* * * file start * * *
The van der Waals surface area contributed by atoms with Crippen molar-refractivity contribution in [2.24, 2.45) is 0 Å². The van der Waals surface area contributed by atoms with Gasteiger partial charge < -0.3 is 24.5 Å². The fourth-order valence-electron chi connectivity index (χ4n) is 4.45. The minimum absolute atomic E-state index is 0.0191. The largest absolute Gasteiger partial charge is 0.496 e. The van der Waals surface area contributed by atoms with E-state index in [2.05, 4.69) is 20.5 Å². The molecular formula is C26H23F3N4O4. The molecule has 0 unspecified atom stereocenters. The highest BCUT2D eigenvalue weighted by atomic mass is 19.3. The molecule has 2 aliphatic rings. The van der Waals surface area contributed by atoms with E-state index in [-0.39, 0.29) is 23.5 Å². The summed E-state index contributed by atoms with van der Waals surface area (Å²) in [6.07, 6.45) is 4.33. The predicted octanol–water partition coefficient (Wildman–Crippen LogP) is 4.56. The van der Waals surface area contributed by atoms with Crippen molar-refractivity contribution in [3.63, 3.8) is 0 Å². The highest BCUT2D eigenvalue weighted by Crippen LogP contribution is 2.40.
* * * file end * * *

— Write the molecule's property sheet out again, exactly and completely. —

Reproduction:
The van der Waals surface area contributed by atoms with Crippen molar-refractivity contribution in [2.24, 2.45) is 0 Å². The van der Waals surface area contributed by atoms with Gasteiger partial charge < -0.3 is 24.5 Å². The fourth-order valence-electron chi connectivity index (χ4n) is 4.45. The minimum absolute atomic E-state index is 0.0191. The largest absolute Gasteiger partial charge is 0.496 e. The van der Waals surface area contributed by atoms with E-state index in [2.05, 4.69) is 20.5 Å². The molecular formula is C26H23F3N4O4. The molecule has 0 unspecified atom stereocenters. The highest BCUT2D eigenvalue weighted by atomic mass is 19.3. The molecule has 2 aliphatic rings. The van der Waals surface area contributed by atoms with E-state index in [-0.39, 0.29) is 23.5 Å². The summed E-state index contributed by atoms with van der Waals surface area (Å²) in [6.07, 6.45) is 4.33. The predicted octanol–water partition coefficient (Wildman–Crippen LogP) is 4.56. The van der Waals surface area contributed by atoms with Crippen molar-refractivity contribution in [3.63, 3.8) is 0 Å². The highest BCUT2D eigenvalue weighted by Crippen LogP contribution is 2.40.